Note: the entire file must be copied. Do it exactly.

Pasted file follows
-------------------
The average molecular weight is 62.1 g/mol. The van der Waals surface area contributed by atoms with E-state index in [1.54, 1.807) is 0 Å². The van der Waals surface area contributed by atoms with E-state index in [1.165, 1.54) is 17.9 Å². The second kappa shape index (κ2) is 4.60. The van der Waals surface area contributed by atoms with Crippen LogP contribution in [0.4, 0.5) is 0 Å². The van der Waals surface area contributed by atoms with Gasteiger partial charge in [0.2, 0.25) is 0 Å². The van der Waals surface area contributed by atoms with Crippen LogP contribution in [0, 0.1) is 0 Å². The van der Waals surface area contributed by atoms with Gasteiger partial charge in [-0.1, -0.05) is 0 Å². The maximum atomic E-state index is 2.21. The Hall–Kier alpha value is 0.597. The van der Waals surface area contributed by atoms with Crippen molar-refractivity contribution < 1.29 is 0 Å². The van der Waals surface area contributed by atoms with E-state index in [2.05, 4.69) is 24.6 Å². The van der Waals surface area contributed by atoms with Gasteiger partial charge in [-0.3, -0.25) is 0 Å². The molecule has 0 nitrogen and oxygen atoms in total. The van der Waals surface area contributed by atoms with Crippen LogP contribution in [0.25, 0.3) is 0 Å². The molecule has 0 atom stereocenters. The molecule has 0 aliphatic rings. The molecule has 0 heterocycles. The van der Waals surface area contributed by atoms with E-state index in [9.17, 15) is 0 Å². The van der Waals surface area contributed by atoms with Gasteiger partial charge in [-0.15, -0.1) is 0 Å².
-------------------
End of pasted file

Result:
The average molecular weight is 62.1 g/mol. The van der Waals surface area contributed by atoms with E-state index in [1.54, 1.807) is 0 Å². The van der Waals surface area contributed by atoms with E-state index in [1.165, 1.54) is 17.9 Å². The second kappa shape index (κ2) is 4.60. The van der Waals surface area contributed by atoms with Crippen LogP contribution in [0.4, 0.5) is 0 Å². The van der Waals surface area contributed by atoms with Gasteiger partial charge in [0.2, 0.25) is 0 Å². The van der Waals surface area contributed by atoms with Crippen LogP contribution in [0, 0.1) is 0 Å². The van der Waals surface area contributed by atoms with Gasteiger partial charge in [-0.1, -0.05) is 0 Å². The maximum atomic E-state index is 2.21. The Hall–Kier alpha value is 0.597. The van der Waals surface area contributed by atoms with Crippen molar-refractivity contribution < 1.29 is 0 Å². The van der Waals surface area contributed by atoms with E-state index in [2.05, 4.69) is 24.6 Å². The van der Waals surface area contributed by atoms with Gasteiger partial charge in [-0.3, -0.25) is 0 Å². The molecule has 0 nitrogen and oxygen atoms in total. The van der Waals surface area contributed by atoms with Crippen LogP contribution in [0.25, 0.3) is 0 Å². The molecule has 0 atom stereocenters. The molecule has 0 aliphatic rings. The molecule has 0 heterocycles. The van der Waals surface area contributed by atoms with E-state index in [9.17, 15) is 0 Å². The van der Waals surface area contributed by atoms with Gasteiger partial charge in [-0.15, -0.1) is 0 Å².